Thursday, February 21, 2013
A federal judge in the District of Columbia on Feb. 13, 2013, dismissed actions filed by the National ATM Council Inc. and two other groups of plaintiffs alleging antitrust actions on the part of Visa Inc. and MasterCard Worldwide. The court ruled the plaintiffs were not able to prove a conspiracy on the part of the card companies.
"The court has not concluded that plaintiffs could never make factual allegations to support their claims; it simply rules that plaintiffs have not done so here," Judge Amy Berman Jackson said in her ruling.
The suits, reported in "NAC sues MasterCard, Visa alleging antitrust," The Green Sheet, Breaking News online, Oct. 14, 2011, alleged card company network rules prevent ATM owners from offering lower prices for transactions on PIN-debit networks not affiliated with MasterCard or Visa. The operators claimed the rules unfairly limited their earnings and are a violation of the restraint of trade provision of the Sherman Antitrust Act.
A dozen ATM operators joined in the NAC suit, claiming the uniform agreement imposed on them by the card companies fixes prices for ATM services, suppresses competition among ATM networks and prevents operators from setting lower prices for their services.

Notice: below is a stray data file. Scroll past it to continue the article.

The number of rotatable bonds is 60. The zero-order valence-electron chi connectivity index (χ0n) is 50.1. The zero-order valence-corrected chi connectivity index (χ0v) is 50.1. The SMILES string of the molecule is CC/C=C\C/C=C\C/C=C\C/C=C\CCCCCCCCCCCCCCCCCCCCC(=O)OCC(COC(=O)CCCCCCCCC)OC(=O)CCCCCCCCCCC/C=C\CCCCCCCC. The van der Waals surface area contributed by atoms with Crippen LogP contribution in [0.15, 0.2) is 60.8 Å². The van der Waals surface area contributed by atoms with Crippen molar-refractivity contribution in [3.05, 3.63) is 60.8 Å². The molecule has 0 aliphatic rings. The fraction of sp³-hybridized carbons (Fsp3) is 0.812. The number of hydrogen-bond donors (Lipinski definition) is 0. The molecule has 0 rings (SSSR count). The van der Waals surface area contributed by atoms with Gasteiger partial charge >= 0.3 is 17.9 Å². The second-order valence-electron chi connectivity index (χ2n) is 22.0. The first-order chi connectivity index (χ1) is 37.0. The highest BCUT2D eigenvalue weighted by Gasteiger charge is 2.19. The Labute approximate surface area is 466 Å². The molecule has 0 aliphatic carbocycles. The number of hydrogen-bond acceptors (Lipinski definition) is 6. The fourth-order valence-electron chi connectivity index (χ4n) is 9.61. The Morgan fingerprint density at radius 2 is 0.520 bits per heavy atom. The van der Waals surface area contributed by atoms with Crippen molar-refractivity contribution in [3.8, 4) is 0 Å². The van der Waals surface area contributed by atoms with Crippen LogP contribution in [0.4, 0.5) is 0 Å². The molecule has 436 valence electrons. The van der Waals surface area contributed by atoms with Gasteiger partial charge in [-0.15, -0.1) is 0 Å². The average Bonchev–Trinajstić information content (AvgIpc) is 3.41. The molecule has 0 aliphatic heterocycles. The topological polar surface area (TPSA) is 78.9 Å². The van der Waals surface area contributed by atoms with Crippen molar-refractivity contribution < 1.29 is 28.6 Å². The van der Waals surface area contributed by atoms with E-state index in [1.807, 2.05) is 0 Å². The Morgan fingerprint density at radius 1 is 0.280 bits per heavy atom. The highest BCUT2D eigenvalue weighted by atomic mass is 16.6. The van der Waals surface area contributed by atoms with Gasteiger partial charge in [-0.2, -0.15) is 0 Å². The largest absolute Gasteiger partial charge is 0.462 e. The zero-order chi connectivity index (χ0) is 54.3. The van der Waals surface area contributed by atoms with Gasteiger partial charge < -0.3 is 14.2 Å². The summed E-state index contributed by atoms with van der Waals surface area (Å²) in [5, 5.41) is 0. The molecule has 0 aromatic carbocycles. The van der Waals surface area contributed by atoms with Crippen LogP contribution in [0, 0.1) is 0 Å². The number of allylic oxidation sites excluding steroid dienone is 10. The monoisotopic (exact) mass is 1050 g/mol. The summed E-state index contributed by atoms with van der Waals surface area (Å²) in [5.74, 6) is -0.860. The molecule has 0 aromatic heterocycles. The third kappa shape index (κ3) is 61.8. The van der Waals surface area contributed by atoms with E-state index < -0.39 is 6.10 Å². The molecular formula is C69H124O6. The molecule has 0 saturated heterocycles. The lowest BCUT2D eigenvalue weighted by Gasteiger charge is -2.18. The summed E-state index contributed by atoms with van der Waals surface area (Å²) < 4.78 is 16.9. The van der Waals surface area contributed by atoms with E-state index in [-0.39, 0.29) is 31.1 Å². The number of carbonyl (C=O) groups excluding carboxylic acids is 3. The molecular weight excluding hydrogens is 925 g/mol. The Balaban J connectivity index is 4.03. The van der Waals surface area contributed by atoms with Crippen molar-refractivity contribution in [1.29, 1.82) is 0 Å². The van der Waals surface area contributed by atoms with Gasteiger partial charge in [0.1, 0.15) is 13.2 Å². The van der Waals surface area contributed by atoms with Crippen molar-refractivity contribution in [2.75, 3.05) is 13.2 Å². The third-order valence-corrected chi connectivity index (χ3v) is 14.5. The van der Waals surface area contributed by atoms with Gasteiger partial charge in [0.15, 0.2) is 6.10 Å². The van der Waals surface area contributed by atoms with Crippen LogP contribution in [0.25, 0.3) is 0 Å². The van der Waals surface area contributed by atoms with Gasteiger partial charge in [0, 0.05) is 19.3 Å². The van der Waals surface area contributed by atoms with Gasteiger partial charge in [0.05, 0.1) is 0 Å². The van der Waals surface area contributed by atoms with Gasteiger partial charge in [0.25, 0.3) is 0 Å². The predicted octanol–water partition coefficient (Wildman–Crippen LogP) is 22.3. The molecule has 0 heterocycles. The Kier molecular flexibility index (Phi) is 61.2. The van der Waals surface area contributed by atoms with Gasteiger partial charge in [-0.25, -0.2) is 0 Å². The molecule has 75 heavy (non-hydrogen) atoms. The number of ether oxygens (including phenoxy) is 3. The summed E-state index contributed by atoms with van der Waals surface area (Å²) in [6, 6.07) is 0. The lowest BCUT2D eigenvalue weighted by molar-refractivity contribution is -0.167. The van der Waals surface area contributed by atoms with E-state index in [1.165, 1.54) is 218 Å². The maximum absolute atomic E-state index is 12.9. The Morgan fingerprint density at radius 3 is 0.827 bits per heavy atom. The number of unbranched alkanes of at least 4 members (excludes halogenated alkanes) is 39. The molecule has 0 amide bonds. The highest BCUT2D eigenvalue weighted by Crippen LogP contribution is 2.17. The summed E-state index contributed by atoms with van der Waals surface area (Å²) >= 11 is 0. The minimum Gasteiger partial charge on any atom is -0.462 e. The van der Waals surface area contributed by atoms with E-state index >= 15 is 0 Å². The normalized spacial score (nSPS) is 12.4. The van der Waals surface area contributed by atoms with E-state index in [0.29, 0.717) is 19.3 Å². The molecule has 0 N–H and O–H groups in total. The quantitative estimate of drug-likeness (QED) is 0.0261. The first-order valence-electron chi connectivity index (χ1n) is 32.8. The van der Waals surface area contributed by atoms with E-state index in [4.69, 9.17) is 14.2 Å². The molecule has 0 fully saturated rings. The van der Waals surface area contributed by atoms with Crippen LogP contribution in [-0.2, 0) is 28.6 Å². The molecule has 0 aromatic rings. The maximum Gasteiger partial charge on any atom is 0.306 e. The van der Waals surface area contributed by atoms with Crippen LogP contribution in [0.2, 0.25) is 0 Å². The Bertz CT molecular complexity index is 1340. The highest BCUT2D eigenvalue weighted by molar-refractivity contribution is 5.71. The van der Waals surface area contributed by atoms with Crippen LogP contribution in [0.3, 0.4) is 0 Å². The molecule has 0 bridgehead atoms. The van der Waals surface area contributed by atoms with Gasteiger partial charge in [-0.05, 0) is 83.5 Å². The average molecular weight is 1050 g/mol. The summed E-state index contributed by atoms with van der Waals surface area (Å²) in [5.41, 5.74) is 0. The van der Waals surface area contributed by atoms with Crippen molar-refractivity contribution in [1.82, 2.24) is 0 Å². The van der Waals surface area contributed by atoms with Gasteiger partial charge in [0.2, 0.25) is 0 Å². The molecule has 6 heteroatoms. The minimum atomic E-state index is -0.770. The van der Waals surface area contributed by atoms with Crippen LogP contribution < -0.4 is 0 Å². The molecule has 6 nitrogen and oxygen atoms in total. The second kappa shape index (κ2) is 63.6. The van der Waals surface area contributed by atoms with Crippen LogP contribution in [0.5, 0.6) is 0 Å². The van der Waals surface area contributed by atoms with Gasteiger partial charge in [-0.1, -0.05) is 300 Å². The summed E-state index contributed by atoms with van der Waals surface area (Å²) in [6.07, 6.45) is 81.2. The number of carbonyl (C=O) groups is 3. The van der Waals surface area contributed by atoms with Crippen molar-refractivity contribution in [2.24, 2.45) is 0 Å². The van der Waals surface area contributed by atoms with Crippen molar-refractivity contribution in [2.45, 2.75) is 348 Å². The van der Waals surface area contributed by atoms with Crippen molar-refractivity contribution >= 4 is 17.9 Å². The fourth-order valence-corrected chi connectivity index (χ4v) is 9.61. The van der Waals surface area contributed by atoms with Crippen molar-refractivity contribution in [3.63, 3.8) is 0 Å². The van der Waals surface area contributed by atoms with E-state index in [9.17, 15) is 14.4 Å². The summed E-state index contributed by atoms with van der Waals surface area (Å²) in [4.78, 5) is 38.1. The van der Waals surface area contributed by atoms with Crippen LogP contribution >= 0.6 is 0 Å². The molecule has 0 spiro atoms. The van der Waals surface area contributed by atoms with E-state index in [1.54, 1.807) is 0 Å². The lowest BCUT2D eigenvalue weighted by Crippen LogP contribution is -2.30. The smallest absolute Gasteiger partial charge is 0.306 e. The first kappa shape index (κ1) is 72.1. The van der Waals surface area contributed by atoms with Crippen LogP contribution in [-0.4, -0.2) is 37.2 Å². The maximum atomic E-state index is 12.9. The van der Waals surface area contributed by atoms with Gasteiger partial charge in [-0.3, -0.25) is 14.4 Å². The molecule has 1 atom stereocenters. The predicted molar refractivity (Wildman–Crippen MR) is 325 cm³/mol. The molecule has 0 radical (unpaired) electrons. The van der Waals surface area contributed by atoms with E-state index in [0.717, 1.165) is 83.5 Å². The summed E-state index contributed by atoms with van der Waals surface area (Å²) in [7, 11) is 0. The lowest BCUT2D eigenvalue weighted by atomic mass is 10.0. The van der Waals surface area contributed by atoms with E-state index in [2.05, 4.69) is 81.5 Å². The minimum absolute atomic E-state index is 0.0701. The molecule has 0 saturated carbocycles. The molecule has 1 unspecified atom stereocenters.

Judge Jackson stated in her ruling, "The complaints bristle with indignation, but when one strips away the conclusory assertions and the interferences proffered without factual support, there is very little left to consider." The judge found the plaintiffs offered insufficient facts to support the allegation they were harmed and the plaintiffs did not have sufficient facts to support the claim of a conspiracy between the card companies to fix prices.
"Notably absent from each of the complaints are facts showing the existence of an agreement, the essential element of any conspiracy," the judge said when dismissing the suits.
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